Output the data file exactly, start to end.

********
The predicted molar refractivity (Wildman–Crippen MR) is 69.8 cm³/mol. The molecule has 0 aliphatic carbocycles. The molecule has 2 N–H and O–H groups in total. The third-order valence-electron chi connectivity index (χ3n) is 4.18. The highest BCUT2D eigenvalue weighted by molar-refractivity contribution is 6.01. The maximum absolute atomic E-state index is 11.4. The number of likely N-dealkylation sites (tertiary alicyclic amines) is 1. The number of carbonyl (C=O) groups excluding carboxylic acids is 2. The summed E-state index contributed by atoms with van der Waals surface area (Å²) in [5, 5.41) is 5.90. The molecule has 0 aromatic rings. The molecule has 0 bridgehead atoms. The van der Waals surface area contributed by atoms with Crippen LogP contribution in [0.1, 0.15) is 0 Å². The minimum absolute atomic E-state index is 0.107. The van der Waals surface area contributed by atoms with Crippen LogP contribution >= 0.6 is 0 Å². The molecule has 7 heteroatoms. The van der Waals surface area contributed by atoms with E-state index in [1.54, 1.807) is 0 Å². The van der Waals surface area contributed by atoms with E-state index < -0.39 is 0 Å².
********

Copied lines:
The predicted molar refractivity (Wildman–Crippen MR) is 69.8 cm³/mol. The molecule has 0 aliphatic carbocycles. The molecule has 2 N–H and O–H groups in total. The third-order valence-electron chi connectivity index (χ3n) is 4.18. The highest BCUT2D eigenvalue weighted by molar-refractivity contribution is 6.01. The maximum absolute atomic E-state index is 11.4. The number of likely N-dealkylation sites (tertiary alicyclic amines) is 1. The number of carbonyl (C=O) groups excluding carboxylic acids is 2. The summed E-state index contributed by atoms with van der Waals surface area (Å²) in [5, 5.41) is 5.90. The molecule has 0 aromatic rings. The molecule has 0 bridgehead atoms. The van der Waals surface area contributed by atoms with Crippen LogP contribution in [0.1, 0.15) is 0 Å². The minimum absolute atomic E-state index is 0.107. The van der Waals surface area contributed by atoms with Crippen LogP contribution >= 0.6 is 0 Å². The molecule has 7 heteroatoms. The van der Waals surface area contributed by atoms with E-state index in [1.54, 1.807) is 0 Å². The van der Waals surface area contributed by atoms with E-state index < -0.39 is 0 Å².